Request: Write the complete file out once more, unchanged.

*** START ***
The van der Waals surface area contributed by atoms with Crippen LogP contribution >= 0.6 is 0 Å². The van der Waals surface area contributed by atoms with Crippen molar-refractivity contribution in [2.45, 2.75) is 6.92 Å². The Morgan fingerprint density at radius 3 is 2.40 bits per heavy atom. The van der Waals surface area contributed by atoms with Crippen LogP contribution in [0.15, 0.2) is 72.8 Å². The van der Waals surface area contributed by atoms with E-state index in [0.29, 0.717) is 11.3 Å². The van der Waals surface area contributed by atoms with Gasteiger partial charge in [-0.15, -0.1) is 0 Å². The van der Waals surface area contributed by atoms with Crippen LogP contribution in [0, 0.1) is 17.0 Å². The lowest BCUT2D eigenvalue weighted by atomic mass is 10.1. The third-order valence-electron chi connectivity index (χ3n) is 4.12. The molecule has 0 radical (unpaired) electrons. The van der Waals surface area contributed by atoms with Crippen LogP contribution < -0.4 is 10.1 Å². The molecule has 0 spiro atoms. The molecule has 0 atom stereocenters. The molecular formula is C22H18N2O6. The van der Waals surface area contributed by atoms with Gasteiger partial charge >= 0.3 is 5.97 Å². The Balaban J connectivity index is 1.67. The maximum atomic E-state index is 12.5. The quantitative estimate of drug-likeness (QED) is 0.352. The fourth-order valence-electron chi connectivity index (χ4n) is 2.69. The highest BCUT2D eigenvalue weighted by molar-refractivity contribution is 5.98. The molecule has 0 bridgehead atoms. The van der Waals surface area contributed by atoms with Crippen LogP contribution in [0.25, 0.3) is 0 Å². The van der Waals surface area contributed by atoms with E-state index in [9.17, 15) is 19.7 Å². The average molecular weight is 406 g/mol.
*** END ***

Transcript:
The van der Waals surface area contributed by atoms with Crippen LogP contribution >= 0.6 is 0 Å². The van der Waals surface area contributed by atoms with Crippen molar-refractivity contribution in [2.45, 2.75) is 6.92 Å². The Morgan fingerprint density at radius 3 is 2.40 bits per heavy atom. The van der Waals surface area contributed by atoms with Crippen LogP contribution in [0.15, 0.2) is 72.8 Å². The van der Waals surface area contributed by atoms with E-state index in [0.29, 0.717) is 11.3 Å². The van der Waals surface area contributed by atoms with Gasteiger partial charge in [-0.15, -0.1) is 0 Å². The van der Waals surface area contributed by atoms with Crippen LogP contribution in [0, 0.1) is 17.0 Å². The lowest BCUT2D eigenvalue weighted by atomic mass is 10.1. The third-order valence-electron chi connectivity index (χ3n) is 4.12. The molecule has 0 radical (unpaired) electrons. The van der Waals surface area contributed by atoms with Crippen LogP contribution < -0.4 is 10.1 Å². The molecule has 0 spiro atoms. The molecule has 0 atom stereocenters. The molecular formula is C22H18N2O6. The van der Waals surface area contributed by atoms with Gasteiger partial charge >= 0.3 is 5.97 Å². The Balaban J connectivity index is 1.67. The maximum atomic E-state index is 12.5. The quantitative estimate of drug-likeness (QED) is 0.352. The fourth-order valence-electron chi connectivity index (χ4n) is 2.69. The highest BCUT2D eigenvalue weighted by molar-refractivity contribution is 5.98. The molecule has 0 bridgehead atoms. The van der Waals surface area contributed by atoms with Crippen LogP contribution in [0.25, 0.3) is 0 Å². The van der Waals surface area contributed by atoms with E-state index in [9.17, 15) is 19.7 Å². The average molecular weight is 406 g/mol.